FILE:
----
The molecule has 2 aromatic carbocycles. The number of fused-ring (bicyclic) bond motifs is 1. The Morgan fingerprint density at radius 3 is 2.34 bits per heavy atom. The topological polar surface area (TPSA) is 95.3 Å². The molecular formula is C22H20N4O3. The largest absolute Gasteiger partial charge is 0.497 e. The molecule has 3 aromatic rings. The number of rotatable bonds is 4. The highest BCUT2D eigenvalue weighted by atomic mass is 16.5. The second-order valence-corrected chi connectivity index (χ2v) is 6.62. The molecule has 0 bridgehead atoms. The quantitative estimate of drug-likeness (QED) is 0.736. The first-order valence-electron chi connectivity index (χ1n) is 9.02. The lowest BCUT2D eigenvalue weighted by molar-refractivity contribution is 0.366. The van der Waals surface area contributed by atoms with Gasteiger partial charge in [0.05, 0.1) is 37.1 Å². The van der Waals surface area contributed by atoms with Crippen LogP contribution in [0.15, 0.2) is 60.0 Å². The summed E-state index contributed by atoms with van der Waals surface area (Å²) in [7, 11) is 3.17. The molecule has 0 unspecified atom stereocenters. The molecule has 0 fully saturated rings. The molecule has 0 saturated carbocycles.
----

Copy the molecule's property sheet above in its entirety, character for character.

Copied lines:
The molecule has 2 aromatic carbocycles. The number of fused-ring (bicyclic) bond motifs is 1. The Morgan fingerprint density at radius 3 is 2.34 bits per heavy atom. The topological polar surface area (TPSA) is 95.3 Å². The molecular formula is C22H20N4O3. The largest absolute Gasteiger partial charge is 0.497 e. The molecule has 3 aromatic rings. The number of rotatable bonds is 4. The highest BCUT2D eigenvalue weighted by atomic mass is 16.5. The second-order valence-corrected chi connectivity index (χ2v) is 6.62. The molecule has 0 bridgehead atoms. The quantitative estimate of drug-likeness (QED) is 0.736. The first-order valence-electron chi connectivity index (χ1n) is 9.02. The lowest BCUT2D eigenvalue weighted by molar-refractivity contribution is 0.366. The van der Waals surface area contributed by atoms with Gasteiger partial charge in [0.05, 0.1) is 37.1 Å². The van der Waals surface area contributed by atoms with Crippen LogP contribution in [0.15, 0.2) is 60.0 Å². The summed E-state index contributed by atoms with van der Waals surface area (Å²) in [7, 11) is 3.17. The molecule has 0 unspecified atom stereocenters. The molecule has 0 fully saturated rings. The molecule has 0 saturated carbocycles.